- Have you created a scale or network effects advantage in your business or product?
- Think about your sales and marketing team, how do you handle customer acquisition costs and growth?
- Do you have processes built into your business plan that define a path for growth while accounting for possible change?
An IPO can be a great strategy for a business to grow, but it's not for everyone. There are some disadvantages to going public:
- Going public is expensive. An IPO can cost hundreds of thousands of dollars with no guarantee that it will go through.
- Subjecting your company to new rules and regulations. By going public, you are now subject to governing bodies like the SEC.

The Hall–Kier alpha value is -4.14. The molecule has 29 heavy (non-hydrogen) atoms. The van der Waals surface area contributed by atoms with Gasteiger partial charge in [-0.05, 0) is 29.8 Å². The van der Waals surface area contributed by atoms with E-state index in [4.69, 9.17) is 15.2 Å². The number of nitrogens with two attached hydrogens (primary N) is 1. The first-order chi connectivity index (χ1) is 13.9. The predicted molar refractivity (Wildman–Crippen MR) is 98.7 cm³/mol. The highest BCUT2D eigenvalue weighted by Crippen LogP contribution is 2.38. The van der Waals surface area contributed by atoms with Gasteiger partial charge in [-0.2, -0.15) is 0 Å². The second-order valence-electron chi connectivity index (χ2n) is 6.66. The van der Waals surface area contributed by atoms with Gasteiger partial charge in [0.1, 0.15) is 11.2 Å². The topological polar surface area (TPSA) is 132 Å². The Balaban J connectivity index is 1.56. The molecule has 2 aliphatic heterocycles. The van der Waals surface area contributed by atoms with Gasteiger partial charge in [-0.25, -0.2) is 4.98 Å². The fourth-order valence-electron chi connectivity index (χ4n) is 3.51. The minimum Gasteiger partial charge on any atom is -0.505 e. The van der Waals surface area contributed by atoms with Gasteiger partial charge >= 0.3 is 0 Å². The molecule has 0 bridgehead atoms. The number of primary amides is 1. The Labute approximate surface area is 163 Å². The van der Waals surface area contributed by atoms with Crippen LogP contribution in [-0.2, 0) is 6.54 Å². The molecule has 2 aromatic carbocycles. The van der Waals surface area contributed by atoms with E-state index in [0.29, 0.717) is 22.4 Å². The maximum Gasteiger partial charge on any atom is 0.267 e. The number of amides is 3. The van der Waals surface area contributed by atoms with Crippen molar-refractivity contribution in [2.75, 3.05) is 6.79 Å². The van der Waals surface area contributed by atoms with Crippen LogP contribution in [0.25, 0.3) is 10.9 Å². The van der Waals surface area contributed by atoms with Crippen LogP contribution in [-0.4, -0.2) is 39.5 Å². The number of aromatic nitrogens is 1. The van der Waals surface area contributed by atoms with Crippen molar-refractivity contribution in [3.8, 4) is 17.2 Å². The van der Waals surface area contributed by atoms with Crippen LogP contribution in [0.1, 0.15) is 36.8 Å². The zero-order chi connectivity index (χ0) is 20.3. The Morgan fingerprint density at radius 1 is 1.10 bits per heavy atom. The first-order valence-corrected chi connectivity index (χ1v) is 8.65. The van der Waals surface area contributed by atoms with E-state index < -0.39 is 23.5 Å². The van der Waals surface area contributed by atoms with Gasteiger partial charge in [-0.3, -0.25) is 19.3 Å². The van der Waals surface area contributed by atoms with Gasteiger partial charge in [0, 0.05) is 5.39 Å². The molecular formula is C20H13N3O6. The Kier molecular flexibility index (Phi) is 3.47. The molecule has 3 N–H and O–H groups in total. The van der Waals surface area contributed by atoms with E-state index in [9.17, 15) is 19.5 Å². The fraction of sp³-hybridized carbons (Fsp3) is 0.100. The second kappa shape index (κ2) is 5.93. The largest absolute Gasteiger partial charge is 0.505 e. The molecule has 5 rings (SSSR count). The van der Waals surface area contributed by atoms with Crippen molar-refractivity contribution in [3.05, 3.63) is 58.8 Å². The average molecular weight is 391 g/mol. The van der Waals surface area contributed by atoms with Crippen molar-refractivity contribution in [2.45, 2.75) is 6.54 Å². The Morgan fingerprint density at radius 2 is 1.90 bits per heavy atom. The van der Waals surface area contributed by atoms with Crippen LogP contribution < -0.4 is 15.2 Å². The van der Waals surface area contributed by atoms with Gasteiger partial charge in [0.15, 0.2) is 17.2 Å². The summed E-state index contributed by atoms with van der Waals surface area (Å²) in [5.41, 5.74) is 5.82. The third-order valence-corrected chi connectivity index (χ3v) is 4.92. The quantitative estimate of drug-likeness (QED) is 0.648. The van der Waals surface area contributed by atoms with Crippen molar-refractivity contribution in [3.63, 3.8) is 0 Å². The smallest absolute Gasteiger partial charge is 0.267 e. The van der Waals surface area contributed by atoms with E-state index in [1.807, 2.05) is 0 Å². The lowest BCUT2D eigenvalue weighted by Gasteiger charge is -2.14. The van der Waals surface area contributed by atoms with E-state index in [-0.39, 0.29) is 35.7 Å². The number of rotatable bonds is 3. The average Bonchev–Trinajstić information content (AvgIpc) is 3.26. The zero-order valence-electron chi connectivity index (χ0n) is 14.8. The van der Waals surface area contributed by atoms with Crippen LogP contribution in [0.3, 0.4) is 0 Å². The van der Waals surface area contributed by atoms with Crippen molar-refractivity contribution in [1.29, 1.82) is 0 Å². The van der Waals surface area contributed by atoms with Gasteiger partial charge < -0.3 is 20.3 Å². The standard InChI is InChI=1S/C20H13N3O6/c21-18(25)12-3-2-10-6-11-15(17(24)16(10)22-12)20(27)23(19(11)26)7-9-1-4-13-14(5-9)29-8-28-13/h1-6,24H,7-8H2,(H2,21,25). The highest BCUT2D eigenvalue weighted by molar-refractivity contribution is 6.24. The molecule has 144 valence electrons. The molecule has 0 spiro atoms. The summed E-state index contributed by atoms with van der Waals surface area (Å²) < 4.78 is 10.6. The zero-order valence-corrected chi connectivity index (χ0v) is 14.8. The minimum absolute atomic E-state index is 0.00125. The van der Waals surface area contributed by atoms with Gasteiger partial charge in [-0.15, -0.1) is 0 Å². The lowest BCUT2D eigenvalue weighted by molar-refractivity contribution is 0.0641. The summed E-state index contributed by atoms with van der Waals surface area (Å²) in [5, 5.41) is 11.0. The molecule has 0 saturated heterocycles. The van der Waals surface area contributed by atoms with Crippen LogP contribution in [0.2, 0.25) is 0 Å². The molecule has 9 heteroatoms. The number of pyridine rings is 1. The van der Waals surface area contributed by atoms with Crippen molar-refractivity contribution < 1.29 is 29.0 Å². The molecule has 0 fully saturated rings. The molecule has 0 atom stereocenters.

- Risk of takeover. Once your company is publicly traded, anyone can buy shares—even your competitors.
Stavropoulos typically begins the conversation with the question "What are you trying to achieve?" Your goal cannot solely be to make money. You have to have a vision for where you are taking your customers. While IPOs are necessary for some companies to pay back investors, they are also a resource to better serve your customers.
As Mark Zuckerberg wrote in his letter to investors when Facebook filed for its IPO :
"We don't build services to make money; we make money to build better services."
Be ready for the consequences
According to Howard, when you are a startup there is much more understanding if you miss a benchmark. People know your story when you are a startup, but when you go public there is much less sympathy.
"There is very little understanding of why, there is just punishment," Howard said.